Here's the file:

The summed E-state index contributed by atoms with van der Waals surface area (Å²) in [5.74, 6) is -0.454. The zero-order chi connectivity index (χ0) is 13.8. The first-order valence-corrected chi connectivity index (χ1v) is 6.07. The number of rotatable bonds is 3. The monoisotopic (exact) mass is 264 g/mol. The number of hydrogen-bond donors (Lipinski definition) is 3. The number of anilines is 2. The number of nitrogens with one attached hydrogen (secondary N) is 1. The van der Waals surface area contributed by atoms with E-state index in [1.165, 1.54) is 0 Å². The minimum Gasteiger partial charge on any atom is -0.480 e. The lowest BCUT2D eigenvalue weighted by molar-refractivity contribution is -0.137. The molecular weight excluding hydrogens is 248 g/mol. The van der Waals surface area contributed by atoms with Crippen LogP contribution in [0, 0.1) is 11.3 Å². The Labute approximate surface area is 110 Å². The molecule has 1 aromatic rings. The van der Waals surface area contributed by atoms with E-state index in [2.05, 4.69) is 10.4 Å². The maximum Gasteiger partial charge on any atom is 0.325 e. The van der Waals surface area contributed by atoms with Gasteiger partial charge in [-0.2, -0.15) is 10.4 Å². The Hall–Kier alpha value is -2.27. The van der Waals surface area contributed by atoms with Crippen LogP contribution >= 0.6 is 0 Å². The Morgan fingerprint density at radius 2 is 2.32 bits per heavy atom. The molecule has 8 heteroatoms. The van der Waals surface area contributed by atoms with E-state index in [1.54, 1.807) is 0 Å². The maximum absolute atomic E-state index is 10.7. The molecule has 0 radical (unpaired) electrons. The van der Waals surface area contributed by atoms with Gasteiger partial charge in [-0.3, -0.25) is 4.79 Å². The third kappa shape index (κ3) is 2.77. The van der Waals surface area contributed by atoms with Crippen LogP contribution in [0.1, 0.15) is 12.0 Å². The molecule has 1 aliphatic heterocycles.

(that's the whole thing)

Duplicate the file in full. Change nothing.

The summed E-state index contributed by atoms with van der Waals surface area (Å²) in [5.74, 6) is -0.454. The zero-order chi connectivity index (χ0) is 13.8. The first-order valence-corrected chi connectivity index (χ1v) is 6.07. The number of rotatable bonds is 3. The monoisotopic (exact) mass is 264 g/mol. The number of hydrogen-bond donors (Lipinski definition) is 3. The number of anilines is 2. The number of nitrogens with one attached hydrogen (secondary N) is 1. The van der Waals surface area contributed by atoms with E-state index in [1.165, 1.54) is 0 Å². The minimum Gasteiger partial charge on any atom is -0.480 e. The lowest BCUT2D eigenvalue weighted by molar-refractivity contribution is -0.137. The molecular weight excluding hydrogens is 248 g/mol. The van der Waals surface area contributed by atoms with Crippen LogP contribution in [0, 0.1) is 11.3 Å². The Labute approximate surface area is 110 Å². The molecule has 1 aromatic rings. The van der Waals surface area contributed by atoms with E-state index in [2.05, 4.69) is 10.4 Å². The maximum Gasteiger partial charge on any atom is 0.325 e. The van der Waals surface area contributed by atoms with Gasteiger partial charge in [-0.2, -0.15) is 10.4 Å². The Hall–Kier alpha value is -2.27. The van der Waals surface area contributed by atoms with Crippen LogP contribution >= 0.6 is 0 Å². The Morgan fingerprint density at radius 2 is 2.32 bits per heavy atom. The molecule has 8 heteroatoms. The van der Waals surface area contributed by atoms with E-state index in [1.54, 1.807) is 0 Å². The maximum absolute atomic E-state index is 10.7. The molecule has 0 radical (unpaired) electrons. The van der Waals surface area contributed by atoms with Gasteiger partial charge in [-0.3, -0.25) is 4.79 Å². The third kappa shape index (κ3) is 2.77. The van der Waals surface area contributed by atoms with Crippen LogP contribution in [0.1, 0.15) is 12.0 Å². The molecule has 1 aliphatic heterocycles.